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Monday, December 1, 2014

Savvy timeshare sales presentation survival skills

They usually prefer married couples fora timeshare presentation.  But if you're single and make a certain level of income, then they will still take you. After all, you might have tons of friends who want to stay with you. You also might be a wealthy lawyer or a doctor. (Not that those people actually have time to get away.)  They are going to try to sell you on feelings and memories, as well as the potential for future feelings and memories.  I have many fond memories of time spent on vacation, some of it at actual timeshares.  Work this right and you will walk out with some prizes, work it wrong and you will find yourself a timeshare "owner."  Here's a little story...

My husband and I just went through a Wyndham timeshare presentation and some of the things they said were just plain wrong. Since we know what timeshares are about and weren't interested in buying, they couldn't crack us. One of the presenters tried to jerk at our heartstrings by saying that he recently lost his little 2 year old nephew and that he wished he had spent more time with him. And a Wyndham timeshare would have helped with that? Outrageous!

If you want to know more about how this works, look into how a sale is structured. They ask you what your "needs" are. They will have a form in front of them and ask if it's OK for them to make some notes.  They show you haw what they have meets this need. They give you the value, and then, after repeatedly asking if you could see yourself using that presidential suite they just showed you (which takes more points than you can imagine and are buying) then they spring you with the price. The salesperson then brings in a manager to tell you about the price.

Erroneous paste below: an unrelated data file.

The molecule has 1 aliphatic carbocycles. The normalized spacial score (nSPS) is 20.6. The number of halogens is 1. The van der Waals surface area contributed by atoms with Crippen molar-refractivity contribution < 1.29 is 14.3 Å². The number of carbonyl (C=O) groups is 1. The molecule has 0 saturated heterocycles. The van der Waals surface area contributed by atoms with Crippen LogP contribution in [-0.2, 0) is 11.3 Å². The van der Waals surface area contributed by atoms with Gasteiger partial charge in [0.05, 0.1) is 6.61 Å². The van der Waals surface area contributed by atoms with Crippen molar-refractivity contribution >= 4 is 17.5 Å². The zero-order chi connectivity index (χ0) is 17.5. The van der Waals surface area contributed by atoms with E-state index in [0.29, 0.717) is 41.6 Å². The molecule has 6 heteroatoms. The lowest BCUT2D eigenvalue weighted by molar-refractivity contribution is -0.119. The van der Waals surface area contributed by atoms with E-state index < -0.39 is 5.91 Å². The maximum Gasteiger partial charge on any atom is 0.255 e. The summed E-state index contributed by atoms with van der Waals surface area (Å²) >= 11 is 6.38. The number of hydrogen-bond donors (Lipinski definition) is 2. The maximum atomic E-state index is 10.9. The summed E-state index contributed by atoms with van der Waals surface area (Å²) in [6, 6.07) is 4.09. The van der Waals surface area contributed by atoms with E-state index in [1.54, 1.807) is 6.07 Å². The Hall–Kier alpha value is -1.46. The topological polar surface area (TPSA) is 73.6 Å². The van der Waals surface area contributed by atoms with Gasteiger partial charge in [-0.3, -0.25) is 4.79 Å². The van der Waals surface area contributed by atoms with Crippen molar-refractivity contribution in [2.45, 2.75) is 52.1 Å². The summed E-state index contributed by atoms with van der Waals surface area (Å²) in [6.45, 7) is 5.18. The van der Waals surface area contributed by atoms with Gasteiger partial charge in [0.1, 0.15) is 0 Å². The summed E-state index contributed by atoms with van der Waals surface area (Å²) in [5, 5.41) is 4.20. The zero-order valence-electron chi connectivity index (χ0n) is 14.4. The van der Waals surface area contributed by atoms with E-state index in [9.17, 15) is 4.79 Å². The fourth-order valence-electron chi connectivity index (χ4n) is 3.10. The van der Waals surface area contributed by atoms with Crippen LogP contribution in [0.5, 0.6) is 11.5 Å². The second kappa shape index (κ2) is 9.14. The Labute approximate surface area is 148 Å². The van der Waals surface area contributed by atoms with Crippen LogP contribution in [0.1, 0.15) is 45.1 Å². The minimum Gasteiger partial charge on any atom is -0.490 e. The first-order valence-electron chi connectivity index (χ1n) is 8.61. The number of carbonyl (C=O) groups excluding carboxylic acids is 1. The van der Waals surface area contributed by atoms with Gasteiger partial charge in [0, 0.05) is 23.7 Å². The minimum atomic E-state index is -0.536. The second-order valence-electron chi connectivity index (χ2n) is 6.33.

They'll tell you they can give you a special that day only (don't believe it.)  Do not show any interest - even if they say, "what if I could drop it to half that?" The key phrase is "what if." Listen carefully. "What if I could" means they can't do it. Show no interest even if they say something drastic. If it starts with a "what if" it's a fantasy.  They don't provide financing.  If they did, they would make even more money off of your feelings and memories.
And the outrageous price of their "vacation homes"?  Wyndham wants $24,000 up front.  That's a car,  That's a college fund.   Like "ownership" makes it all better? Come on! Don't believe it! Oh, they will tell you that hotels are so expensive! All you get is a receipt!  Here you get ownership! What a crock! 
After the upfront cost, then you have to pay maintenance fees of $900 (or more) FOR LIFE! That's what "ownership" gets you.  Timeshares are great - for them. They get your money up front. They get to invest it. And they earn the interest on it. They take that money and build more timeshares so they can sell more timeshares.  Rather than a hotel which relies on random stays at peak times, they are guaranteed your cash flow.  And they use it.  Good for them!  If only all of us had thought of it.

You would be better off saving your money, earning some interest on it, and then spending it when YOU want. Look at the fine print. You own almost nothing. You can will your $900 per year in maintenance fees to your heirs. LUCKY THEM!  They have rewards credit cards now and want you to get one because that will "help pay" for the maintenance fees.  As if that makes it all better about passing it on to your heirs.  Sincerely, at least they don't have to pay the upfront charge, but your heirs will be taxed on whatever they inherit.  (I don't know how you tax a grave... if you look at the fine print... if the timeshare burns down, you are allotted a certain amount of property.  It's really small.    You aren't really an owner.  You "own" two weeks of time.  And there are 52 weeks in a year.  And hundreds of owners.  Some timeshares are just for two weeks ever two years.  It's probably more like a pet grave.  But, actually they would rebuild.  OUCH!)